** I have read posts online by women who claim that any woman who does not continue to work after her children is born is irresponsible.  I generally think this is just another volley in the mommy wars, and usually have no truck with it.  Every family's situation is unique to that family (and not, as Tolstoy wrote, merely unhappy ones).  Very occasionally, though, I wonder if they might have a point.


  1. There is plenty of important work to be done in the world. I agree that all adults should be doing some of it - that helps the world, and helps them feel their life has meaning.

    But: not all important work is paid. Some important work is parenting (which can be a larger job if the kids are special needs). Other important work is in the school system, or non-profits, or churches, or neighborhood associations, etc. You personally have done a great deal of this work since your children were born.

    If, today, in this deep recession, you are having trouble finding the kind of paid work you would like (which is how I understand your post), that is as much the fault of the economy as of any choices you have made.

  2. Thank you for your thoughtful and supportive comment, Erica.

    I think this is more than a manner of paid v. unpaid, at least for me. I do view parenting as worthwhile work. I know that you know how much work parenting is, especially when you factor in all of the "peripherals" that are really important -- involvement with schools and other volunteer organizations.

    (Somewhere in there is a rant about the actual value society places on parenting and volunteer work versus the value it claims it places on them.)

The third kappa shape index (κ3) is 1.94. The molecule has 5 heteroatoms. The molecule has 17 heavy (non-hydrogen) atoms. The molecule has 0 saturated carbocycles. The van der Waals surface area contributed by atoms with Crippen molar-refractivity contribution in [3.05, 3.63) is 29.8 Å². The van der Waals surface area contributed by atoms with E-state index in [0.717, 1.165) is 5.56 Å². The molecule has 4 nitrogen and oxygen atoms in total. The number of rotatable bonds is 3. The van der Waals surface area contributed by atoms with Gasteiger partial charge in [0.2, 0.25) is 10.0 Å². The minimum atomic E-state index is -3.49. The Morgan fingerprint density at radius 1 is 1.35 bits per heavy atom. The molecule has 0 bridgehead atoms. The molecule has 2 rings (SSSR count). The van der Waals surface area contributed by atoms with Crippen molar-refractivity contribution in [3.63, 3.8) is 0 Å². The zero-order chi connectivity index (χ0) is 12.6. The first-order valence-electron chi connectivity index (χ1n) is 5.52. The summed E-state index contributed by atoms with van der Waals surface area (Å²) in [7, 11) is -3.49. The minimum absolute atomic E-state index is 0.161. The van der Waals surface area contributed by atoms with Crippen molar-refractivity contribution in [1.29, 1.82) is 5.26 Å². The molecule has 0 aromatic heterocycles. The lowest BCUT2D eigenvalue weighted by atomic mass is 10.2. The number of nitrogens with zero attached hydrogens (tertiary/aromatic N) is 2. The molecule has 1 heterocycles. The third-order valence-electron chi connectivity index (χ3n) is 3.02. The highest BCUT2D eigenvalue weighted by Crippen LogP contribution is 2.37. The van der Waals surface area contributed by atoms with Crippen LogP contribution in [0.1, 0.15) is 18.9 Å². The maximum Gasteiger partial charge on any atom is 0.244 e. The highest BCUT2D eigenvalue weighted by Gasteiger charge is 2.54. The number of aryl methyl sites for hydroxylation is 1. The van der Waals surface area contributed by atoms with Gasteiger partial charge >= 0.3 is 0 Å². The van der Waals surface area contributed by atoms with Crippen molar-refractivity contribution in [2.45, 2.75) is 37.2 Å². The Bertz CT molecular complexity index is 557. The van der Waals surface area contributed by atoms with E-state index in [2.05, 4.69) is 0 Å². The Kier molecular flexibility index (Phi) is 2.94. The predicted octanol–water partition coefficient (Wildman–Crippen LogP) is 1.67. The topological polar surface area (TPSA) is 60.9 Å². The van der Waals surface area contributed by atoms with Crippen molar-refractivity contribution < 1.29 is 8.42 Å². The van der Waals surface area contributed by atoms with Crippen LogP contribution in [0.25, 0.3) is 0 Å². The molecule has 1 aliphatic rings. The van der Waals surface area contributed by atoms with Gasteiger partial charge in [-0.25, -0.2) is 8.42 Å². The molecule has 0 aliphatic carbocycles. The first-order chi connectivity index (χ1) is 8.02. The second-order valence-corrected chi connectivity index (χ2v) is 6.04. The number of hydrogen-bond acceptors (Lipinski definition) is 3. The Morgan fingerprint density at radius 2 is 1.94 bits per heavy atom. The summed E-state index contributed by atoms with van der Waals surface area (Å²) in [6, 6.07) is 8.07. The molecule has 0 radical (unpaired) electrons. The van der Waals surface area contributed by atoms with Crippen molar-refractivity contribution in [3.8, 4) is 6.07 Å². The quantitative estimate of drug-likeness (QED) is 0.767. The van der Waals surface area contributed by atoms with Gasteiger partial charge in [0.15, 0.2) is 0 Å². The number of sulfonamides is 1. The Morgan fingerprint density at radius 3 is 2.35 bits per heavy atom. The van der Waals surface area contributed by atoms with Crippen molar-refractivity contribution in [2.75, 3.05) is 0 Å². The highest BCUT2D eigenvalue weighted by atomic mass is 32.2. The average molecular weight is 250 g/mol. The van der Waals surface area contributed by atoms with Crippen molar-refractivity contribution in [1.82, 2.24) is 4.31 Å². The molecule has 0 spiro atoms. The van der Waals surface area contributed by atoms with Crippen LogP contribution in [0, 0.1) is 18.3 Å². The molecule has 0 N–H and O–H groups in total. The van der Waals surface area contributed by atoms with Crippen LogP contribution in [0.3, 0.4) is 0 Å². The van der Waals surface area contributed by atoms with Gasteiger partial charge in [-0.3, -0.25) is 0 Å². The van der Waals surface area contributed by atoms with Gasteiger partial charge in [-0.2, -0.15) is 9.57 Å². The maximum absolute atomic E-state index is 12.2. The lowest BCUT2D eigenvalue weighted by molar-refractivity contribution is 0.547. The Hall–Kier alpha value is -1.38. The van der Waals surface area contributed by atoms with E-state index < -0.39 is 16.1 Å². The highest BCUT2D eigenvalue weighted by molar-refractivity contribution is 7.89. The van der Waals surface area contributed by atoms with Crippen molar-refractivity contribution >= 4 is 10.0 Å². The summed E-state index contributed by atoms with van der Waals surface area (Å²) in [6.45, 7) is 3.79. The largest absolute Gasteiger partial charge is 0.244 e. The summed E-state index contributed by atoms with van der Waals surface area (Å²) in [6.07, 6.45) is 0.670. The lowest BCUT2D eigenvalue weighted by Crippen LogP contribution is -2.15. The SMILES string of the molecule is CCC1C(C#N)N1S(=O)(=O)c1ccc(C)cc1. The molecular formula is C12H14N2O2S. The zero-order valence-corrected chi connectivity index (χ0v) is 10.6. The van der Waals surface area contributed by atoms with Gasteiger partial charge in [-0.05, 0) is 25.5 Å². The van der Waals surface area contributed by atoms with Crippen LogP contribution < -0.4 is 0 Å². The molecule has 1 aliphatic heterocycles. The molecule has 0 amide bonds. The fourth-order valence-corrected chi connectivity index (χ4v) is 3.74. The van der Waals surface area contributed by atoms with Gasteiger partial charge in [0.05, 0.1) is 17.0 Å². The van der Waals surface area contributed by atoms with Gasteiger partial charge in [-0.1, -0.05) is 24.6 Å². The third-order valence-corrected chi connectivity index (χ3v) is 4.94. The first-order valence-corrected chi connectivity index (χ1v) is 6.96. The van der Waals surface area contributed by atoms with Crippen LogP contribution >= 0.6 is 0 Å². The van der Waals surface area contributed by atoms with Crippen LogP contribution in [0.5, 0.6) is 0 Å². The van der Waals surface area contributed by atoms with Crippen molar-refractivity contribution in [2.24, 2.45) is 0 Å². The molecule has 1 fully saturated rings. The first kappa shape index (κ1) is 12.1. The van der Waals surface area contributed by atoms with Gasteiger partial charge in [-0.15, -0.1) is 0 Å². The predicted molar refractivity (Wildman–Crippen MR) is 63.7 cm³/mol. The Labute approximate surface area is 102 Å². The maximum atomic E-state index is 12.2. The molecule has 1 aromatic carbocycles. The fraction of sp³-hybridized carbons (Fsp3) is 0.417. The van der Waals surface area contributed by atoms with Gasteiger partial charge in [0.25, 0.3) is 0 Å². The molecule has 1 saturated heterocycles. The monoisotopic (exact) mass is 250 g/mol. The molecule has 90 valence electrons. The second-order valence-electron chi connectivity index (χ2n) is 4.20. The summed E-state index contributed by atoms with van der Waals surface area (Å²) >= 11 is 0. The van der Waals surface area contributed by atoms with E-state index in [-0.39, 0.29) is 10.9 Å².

I do not regret choosing parenting, nor do I regret the volunteer work I have done. I have done good in the world, and helped many others either directly or indirectly. (Thank you, though, for reinforcing my understanding of that. Sometimes I need to be reminded.)

    If I am honest, I remember exactly why it was that I left the workplace, and I know that it was probably for the best for everyone involved. Had I not had kids, I would have burned out at some point relatively early anyway. (Many years ago I took a workshop on alternative careers for lawyers. We were comparing Meyers-Briggs test results, and I asked "What do INFPs do?" "They *don't* become lawyers -- or they burn out fast," the workshop leader replied. While M-B is at best a very inexact tool, I think she was relatively correct in my case.)

    There *is* an strong element of frustration with not being able to find fulfilling paid work. And you're right: that's a matter of the economy.

    My unrest feels deeper than that: it is a matter of self-definition. To the extent that I am guilty (as are many people) of defining myself in terms of what I do rather than who I am, changes in role are unsettling. This is especially true when the roles one has chosen are relationship based: when the relationship changes, does that mean you are no longer the person you were?

    Rationally, I know that I am the person I always have been. But then the question I struggle with is -- just who is that?